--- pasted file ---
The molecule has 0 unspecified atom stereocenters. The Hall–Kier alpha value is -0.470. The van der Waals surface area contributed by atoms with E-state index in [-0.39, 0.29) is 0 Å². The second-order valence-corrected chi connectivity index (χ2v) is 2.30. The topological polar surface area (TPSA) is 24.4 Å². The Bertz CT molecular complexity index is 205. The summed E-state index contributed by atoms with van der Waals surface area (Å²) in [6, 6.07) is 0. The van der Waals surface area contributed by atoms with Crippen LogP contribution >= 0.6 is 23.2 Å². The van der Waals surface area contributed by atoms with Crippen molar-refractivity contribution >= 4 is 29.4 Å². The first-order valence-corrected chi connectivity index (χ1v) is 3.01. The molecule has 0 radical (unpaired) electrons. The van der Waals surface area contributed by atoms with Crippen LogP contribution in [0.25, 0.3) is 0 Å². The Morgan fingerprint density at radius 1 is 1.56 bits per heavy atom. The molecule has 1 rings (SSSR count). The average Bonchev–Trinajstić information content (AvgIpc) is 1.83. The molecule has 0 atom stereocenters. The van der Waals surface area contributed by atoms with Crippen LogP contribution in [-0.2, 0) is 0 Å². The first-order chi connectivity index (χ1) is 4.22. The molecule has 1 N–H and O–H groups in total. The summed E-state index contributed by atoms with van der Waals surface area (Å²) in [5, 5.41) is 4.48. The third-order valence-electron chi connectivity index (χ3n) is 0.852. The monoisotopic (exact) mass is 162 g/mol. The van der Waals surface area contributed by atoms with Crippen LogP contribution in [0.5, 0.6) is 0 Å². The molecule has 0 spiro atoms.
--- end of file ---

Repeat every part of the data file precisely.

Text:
The molecule has 0 unspecified atom stereocenters. The Hall–Kier alpha value is -0.470. The van der Waals surface area contributed by atoms with E-state index in [-0.39, 0.29) is 0 Å². The second-order valence-corrected chi connectivity index (χ2v) is 2.30. The topological polar surface area (TPSA) is 24.4 Å². The Bertz CT molecular complexity index is 205. The summed E-state index contributed by atoms with van der Waals surface area (Å²) in [6, 6.07) is 0. The van der Waals surface area contributed by atoms with Crippen LogP contribution >= 0.6 is 23.2 Å². The van der Waals surface area contributed by atoms with Crippen molar-refractivity contribution >= 4 is 29.4 Å². The first-order valence-corrected chi connectivity index (χ1v) is 3.01. The molecule has 0 radical (unpaired) electrons. The van der Waals surface area contributed by atoms with Crippen LogP contribution in [0.25, 0.3) is 0 Å². The Morgan fingerprint density at radius 1 is 1.56 bits per heavy atom. The molecule has 1 rings (SSSR count). The average Bonchev–Trinajstić information content (AvgIpc) is 1.83. The molecule has 0 atom stereocenters. The van der Waals surface area contributed by atoms with Crippen LogP contribution in [-0.2, 0) is 0 Å². The first-order chi connectivity index (χ1) is 4.22. The molecule has 1 N–H and O–H groups in total. The summed E-state index contributed by atoms with van der Waals surface area (Å²) in [5, 5.41) is 4.48. The third-order valence-electron chi connectivity index (χ3n) is 0.852. The monoisotopic (exact) mass is 162 g/mol. The van der Waals surface area contributed by atoms with Crippen LogP contribution in [0.5, 0.6) is 0 Å². The molecule has 0 spiro atoms.